1 Tahrcountry Musings: March 2008

Sunday, March 30, 2008

Love rites of Amazon River Dolphin

Now this is awesome. Just when we thought we knew everything out come surprises. A group of British and Brazilian researchers have found out that South American river dolphin (Inia geoffrensis) uses branches, weeds and lumps of clay to woo the opposite sex and frighten off rivals. They would slowly come up above the surface of water in a vertical posture holding this stuff in their mouths. Details appear in the journal Biology Letters.

The Amazon River dolphin can be found in the Amazon River system as well as the Orinoco River system flowing throughout South America, mainly in the countries of Brazil, Bolivia, Ecuador, Venezuela, Colombia, Guyana and Peru. Adults grow to 2.5 metres and weigh 150 kilos. The dolphin eats crabs, shrimps, and sometimes even turtles and catfish.

Thursday, March 27, 2008

Amazing Elephant Facts on BBC

Did you know that elephants could store water for an emergency? For me it was new info. Amazing. Now read on.

A BBC team has filmed elephants spraying themselves with water that they had stored in a reservoir in their throats several hours earlier, to escape extreme heat. The reservoir is the pharyngeal pouch just behind the tongue. They sprayed it on to the outside of the ear that was facing the wind to cool down. The footage was recorded in Namibia. Martyn Colbeck is the cameraman. The desert elephant has adapted to go up to five days without drinking.

Thursday, March 20, 2008

Trigger for bird songs discovered

Scientists from the Roslin Institute, Edinburgh and Nagoya University in Japan have identified the trigger for bird songs prior to mating. They have unravelled how part of a bird's brain is affected by seasons. They have discovered that genes in cells on the surface of the brain were switched on when the birds received more light. Pituitary gland releases a hormone in the spring in readiness for mating. This is fantastic research output unthinkable till a few years back. Researchers used a genome chip, known as a microarray, to scan 28,000 genes from the Japanese quail to arrive at the fascinating findings. As science advances, the peek in to the mysteries of nature is becoming increasingly easier.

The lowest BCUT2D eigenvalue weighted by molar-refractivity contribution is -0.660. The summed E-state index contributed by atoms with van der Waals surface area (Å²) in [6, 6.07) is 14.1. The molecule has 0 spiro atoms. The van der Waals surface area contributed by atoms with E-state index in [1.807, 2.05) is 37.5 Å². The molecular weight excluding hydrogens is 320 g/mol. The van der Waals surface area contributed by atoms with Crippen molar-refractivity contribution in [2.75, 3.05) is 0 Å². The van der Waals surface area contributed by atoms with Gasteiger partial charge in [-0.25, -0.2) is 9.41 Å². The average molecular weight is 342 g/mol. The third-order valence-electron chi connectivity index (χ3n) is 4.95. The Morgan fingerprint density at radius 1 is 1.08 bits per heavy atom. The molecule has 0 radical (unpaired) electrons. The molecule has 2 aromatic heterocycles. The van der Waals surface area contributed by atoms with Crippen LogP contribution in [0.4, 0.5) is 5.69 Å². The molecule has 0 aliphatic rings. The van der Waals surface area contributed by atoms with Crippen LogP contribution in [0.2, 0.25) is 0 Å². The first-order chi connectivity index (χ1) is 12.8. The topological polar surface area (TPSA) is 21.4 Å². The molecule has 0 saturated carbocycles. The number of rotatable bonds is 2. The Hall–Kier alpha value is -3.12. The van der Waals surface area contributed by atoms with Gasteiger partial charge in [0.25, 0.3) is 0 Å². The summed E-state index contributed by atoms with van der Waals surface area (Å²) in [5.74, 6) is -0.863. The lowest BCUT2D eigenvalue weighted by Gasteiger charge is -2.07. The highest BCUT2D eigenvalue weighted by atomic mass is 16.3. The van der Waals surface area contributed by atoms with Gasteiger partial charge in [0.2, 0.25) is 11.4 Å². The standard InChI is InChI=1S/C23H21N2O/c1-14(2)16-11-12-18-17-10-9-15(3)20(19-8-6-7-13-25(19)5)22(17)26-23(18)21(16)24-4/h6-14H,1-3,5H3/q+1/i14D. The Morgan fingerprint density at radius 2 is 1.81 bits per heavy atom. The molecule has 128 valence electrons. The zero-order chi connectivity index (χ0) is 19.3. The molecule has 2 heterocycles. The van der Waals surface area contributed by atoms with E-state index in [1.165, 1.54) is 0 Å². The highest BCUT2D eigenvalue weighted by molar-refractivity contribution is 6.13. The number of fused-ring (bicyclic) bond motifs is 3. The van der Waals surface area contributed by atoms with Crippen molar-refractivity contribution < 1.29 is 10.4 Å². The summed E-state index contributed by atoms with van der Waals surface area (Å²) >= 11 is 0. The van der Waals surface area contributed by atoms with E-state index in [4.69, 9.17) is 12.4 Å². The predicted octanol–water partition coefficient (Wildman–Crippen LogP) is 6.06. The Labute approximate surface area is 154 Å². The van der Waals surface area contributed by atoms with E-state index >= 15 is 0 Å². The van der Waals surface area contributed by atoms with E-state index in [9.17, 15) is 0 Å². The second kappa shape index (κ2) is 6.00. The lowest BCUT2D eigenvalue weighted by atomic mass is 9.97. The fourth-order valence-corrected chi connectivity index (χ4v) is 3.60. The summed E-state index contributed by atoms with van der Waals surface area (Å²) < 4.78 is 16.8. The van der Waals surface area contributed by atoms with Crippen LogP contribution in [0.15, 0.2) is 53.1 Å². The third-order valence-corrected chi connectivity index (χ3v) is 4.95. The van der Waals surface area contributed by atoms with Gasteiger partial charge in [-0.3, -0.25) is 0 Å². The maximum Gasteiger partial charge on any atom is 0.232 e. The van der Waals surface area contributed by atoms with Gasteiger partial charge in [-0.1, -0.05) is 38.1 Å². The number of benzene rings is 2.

Friday, March 07, 2008

Tunisia - Scimitar Horned Oryx to be reintroduced

Scimitar Horned Oryx (Oryx dammah) have been extinct in Tunisia since the late 1970s. Efforts are on to release Oryx from American and European zoos back to the wild in Tunisia. The Oryx are currently being held in a 20,000-acre fenced area in Dghoumes National Park. Once a sustainable population has been established, possibly ten years from now they will be released in to the wild. The efforts were initiated at the request of Tunisia to the Association of Zoos and Aquariums, the European Association of Zoos and Aquariums, and the Secretariat for the Convention on Migratory Species. For more information about this animal click here

Sunday, March 02, 2008

Encyclopedia of Life.

The path-breaking project “Encyclopedia of Life” has just added the first 30,000 species pages (1/60th of the total recorded species), including 25 pages that are examples of what the site will include in the future. The project aims at gathering accurate and detailed information on the earth's known 1.8 million species and each will have its own web page. Macarthur Foundation provided the grant to start the project and the site was initially launched in May 2007. Experts in the field will evaluate all the information before publication. This will be a comprehensive database. Jim Edwards is the Executive Director of Encyclopedia of Life (EOL) the most ambitious project ever undertaken.